Security black holes
Op-Ed: Oracle is letting the side down for desktop users
Java NOW,” screamed a
headline on UK tech publication The Register. “Please, for the
love of your computer disable Java on your browser,” a security
quoted saying on Ars Technica.
We can imagine better publicity for the platform. When Java is being described as less secure than Flash or Acrobat, you’ve got a serious image problem brewing.
Tuesday’s zero-day exploit only affects SE users running 1.7, and - at least for now - only on Windows, but it’s far from the first time Java has been in the news for security holes. Among them is Flashback, the worst piece of malware ever seen on OS X, used an exploit in Java that had failed to be patched in the Mac version.
Zero-day exploits will always be found in any platform or system, no matter how ‘secure’ it is. The trick is to react as quickly - or faster than - anyone with nasty intentions. Unfortunately, with Java’s four-month security patch release schedule, this zero-day exploit won’t be patched for another two months.
If that wasn’t bad enough, Java SE has yet to get silent updates, as initially popularised by Chrome and since adopted by Firefox and even Flash Player. On Windows, Java still requires the user to respond to an annoying pop-up alert and then bother to go through a whole install wizard each time. We haven’t seen any adoption stats, but we doubt the majority of users are running the latest, most secure versions.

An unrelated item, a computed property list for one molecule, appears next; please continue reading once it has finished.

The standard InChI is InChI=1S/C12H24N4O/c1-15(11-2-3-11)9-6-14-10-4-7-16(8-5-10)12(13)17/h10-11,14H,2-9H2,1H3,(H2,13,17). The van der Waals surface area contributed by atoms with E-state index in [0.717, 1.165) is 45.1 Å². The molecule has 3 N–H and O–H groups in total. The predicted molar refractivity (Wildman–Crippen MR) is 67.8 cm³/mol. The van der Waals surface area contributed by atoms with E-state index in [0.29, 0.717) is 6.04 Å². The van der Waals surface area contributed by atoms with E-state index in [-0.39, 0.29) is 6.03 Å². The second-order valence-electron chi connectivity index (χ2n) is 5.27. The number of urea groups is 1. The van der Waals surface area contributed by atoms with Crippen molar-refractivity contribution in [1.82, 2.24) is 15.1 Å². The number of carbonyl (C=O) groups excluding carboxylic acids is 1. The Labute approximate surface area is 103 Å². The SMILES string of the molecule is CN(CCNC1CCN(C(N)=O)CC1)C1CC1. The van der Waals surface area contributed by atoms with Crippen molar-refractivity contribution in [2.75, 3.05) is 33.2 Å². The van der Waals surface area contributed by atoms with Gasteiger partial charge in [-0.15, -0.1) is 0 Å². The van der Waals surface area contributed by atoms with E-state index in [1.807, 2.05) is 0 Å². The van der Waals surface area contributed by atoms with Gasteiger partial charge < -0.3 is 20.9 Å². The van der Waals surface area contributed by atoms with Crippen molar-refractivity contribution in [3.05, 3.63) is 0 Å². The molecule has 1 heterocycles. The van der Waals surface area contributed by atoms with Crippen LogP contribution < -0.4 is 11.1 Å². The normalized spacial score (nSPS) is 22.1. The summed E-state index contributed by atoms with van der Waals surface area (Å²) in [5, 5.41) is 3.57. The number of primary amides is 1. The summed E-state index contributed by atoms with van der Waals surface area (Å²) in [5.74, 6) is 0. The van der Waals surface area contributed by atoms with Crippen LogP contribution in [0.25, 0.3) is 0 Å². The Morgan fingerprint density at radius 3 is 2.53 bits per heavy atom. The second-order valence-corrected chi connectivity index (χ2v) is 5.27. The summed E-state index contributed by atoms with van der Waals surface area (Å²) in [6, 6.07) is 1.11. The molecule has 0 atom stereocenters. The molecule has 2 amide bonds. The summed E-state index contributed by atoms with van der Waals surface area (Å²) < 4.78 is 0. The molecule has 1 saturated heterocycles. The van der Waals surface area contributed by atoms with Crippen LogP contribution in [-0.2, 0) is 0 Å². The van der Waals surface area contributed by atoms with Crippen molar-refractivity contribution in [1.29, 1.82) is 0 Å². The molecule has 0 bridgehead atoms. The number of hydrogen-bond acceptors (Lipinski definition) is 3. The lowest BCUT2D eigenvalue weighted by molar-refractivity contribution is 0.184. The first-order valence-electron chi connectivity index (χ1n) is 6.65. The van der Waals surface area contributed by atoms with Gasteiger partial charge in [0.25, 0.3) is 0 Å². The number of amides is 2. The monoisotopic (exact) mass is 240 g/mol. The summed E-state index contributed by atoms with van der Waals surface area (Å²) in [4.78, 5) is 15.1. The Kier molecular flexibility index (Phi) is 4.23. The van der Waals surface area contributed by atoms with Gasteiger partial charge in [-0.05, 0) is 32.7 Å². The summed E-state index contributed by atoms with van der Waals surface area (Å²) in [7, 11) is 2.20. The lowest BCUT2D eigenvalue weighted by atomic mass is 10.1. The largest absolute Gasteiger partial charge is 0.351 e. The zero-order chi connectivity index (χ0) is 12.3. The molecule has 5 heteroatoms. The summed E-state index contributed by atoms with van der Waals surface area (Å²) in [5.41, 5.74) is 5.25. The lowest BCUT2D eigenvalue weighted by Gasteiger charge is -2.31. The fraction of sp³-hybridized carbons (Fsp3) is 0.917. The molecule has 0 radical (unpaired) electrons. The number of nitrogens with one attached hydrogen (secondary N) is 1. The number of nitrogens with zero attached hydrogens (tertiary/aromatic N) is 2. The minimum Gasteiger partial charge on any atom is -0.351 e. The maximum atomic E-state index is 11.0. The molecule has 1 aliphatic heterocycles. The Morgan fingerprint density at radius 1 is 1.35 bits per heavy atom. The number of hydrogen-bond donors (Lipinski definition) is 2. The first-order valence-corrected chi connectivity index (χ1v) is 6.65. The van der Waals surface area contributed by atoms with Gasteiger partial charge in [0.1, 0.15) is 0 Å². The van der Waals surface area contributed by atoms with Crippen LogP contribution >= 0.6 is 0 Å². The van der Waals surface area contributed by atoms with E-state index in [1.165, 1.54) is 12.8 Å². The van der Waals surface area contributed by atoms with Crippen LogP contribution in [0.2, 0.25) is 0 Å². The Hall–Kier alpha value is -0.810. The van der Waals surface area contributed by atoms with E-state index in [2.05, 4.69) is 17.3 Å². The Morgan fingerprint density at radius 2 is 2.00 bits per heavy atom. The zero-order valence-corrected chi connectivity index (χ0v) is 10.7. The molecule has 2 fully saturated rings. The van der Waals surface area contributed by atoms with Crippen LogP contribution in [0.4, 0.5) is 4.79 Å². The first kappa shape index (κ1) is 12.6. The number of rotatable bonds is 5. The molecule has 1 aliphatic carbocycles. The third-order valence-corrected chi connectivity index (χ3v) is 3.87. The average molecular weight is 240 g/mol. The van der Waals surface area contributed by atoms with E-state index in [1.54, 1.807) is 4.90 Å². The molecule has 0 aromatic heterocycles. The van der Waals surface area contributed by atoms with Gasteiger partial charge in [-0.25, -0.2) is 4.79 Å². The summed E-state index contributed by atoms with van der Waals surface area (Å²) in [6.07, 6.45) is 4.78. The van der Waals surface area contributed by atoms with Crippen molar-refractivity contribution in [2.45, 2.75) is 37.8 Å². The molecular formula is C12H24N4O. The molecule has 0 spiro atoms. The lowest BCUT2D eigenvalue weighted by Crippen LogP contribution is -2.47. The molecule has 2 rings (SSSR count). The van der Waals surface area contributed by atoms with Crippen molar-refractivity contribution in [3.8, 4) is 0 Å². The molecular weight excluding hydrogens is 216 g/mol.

Silent updates may be somewhat divisive, but perhaps they’re necessary when it comes to security issues like this. And, after all, power users and developers aware of the differences between versions can choose to manually update instead.
Of course, that seems like a moot point in the context of accusations that Oracle have known about these vulnerabilities for months. The press went from bad to worse today, as the same security firm claimed that they had reported 29 different security flaws since April - but only three of these were fixed by the June patch.
"Although we stay in touch with Oracle and the communication process has been quite flawless so far, we don't know why Oracle left so many serious bugs for the Oct. CPU," a member of the firm told CIO. Oracle declined to provide a comment to JAXenter on any of the accusations.
The importance of Java in the browser may be diminishing rapidly, but it’s still part of the brand. If end users feel they can’t place their trust in Java, how long until this uncertainty spreads to the enterprise world?
If Java truly is “one platform”, that platform needs to be equally secure everywhere.
Photo by m thierry.